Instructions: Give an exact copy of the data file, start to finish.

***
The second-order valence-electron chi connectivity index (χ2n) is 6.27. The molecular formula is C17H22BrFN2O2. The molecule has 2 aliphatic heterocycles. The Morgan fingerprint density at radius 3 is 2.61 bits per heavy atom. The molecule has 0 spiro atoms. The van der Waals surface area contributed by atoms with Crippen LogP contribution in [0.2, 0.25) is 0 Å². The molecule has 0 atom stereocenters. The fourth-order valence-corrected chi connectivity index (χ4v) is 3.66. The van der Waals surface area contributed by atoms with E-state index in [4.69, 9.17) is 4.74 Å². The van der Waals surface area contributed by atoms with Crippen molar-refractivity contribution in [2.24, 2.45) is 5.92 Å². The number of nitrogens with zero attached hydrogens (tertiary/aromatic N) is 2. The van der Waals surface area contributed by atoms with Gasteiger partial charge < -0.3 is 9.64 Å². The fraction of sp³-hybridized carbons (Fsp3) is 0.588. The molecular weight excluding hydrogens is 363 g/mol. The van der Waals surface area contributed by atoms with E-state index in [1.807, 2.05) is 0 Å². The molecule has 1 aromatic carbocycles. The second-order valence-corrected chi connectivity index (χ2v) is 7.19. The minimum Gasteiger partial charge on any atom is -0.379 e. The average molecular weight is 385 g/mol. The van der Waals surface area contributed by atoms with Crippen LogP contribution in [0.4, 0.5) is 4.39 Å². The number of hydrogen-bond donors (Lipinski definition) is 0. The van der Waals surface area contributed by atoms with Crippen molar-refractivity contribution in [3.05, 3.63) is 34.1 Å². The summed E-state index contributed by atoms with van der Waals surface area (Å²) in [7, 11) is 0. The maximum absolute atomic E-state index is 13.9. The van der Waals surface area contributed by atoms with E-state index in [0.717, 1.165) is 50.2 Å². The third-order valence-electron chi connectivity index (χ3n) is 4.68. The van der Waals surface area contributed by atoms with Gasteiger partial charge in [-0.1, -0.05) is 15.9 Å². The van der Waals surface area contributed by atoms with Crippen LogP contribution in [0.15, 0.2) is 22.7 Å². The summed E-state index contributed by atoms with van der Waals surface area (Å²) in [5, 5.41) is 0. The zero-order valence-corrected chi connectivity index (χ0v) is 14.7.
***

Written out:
The second-order valence-electron chi connectivity index (χ2n) is 6.27. The molecular formula is C17H22BrFN2O2. The molecule has 2 aliphatic heterocycles. The Morgan fingerprint density at radius 3 is 2.61 bits per heavy atom. The molecule has 0 spiro atoms. The van der Waals surface area contributed by atoms with Crippen LogP contribution in [0.2, 0.25) is 0 Å². The molecule has 0 atom stereocenters. The fourth-order valence-corrected chi connectivity index (χ4v) is 3.66. The van der Waals surface area contributed by atoms with E-state index in [4.69, 9.17) is 4.74 Å². The van der Waals surface area contributed by atoms with Crippen molar-refractivity contribution in [2.24, 2.45) is 5.92 Å². The number of nitrogens with zero attached hydrogens (tertiary/aromatic N) is 2. The van der Waals surface area contributed by atoms with Gasteiger partial charge < -0.3 is 9.64 Å². The fraction of sp³-hybridized carbons (Fsp3) is 0.588. The molecular weight excluding hydrogens is 363 g/mol. The van der Waals surface area contributed by atoms with E-state index in [1.807, 2.05) is 0 Å². The molecule has 1 aromatic carbocycles. The second-order valence-corrected chi connectivity index (χ2v) is 7.19. The minimum Gasteiger partial charge on any atom is -0.379 e. The average molecular weight is 385 g/mol. The van der Waals surface area contributed by atoms with Crippen LogP contribution in [0.4, 0.5) is 4.39 Å². The number of hydrogen-bond donors (Lipinski definition) is 0. The van der Waals surface area contributed by atoms with Crippen molar-refractivity contribution in [3.05, 3.63) is 34.1 Å². The summed E-state index contributed by atoms with van der Waals surface area (Å²) in [7, 11) is 0. The maximum absolute atomic E-state index is 13.9. The van der Waals surface area contributed by atoms with E-state index in [0.717, 1.165) is 50.2 Å². The third-order valence-electron chi connectivity index (χ3n) is 4.68. The van der Waals surface area contributed by atoms with Gasteiger partial charge in [-0.1, -0.05) is 15.9 Å². The van der Waals surface area contributed by atoms with Crippen LogP contribution in [0.15, 0.2) is 22.7 Å². The summed E-state index contributed by atoms with van der Waals surface area (Å²) in [5, 5.41) is 0. The zero-order valence-corrected chi connectivity index (χ0v) is 14.7.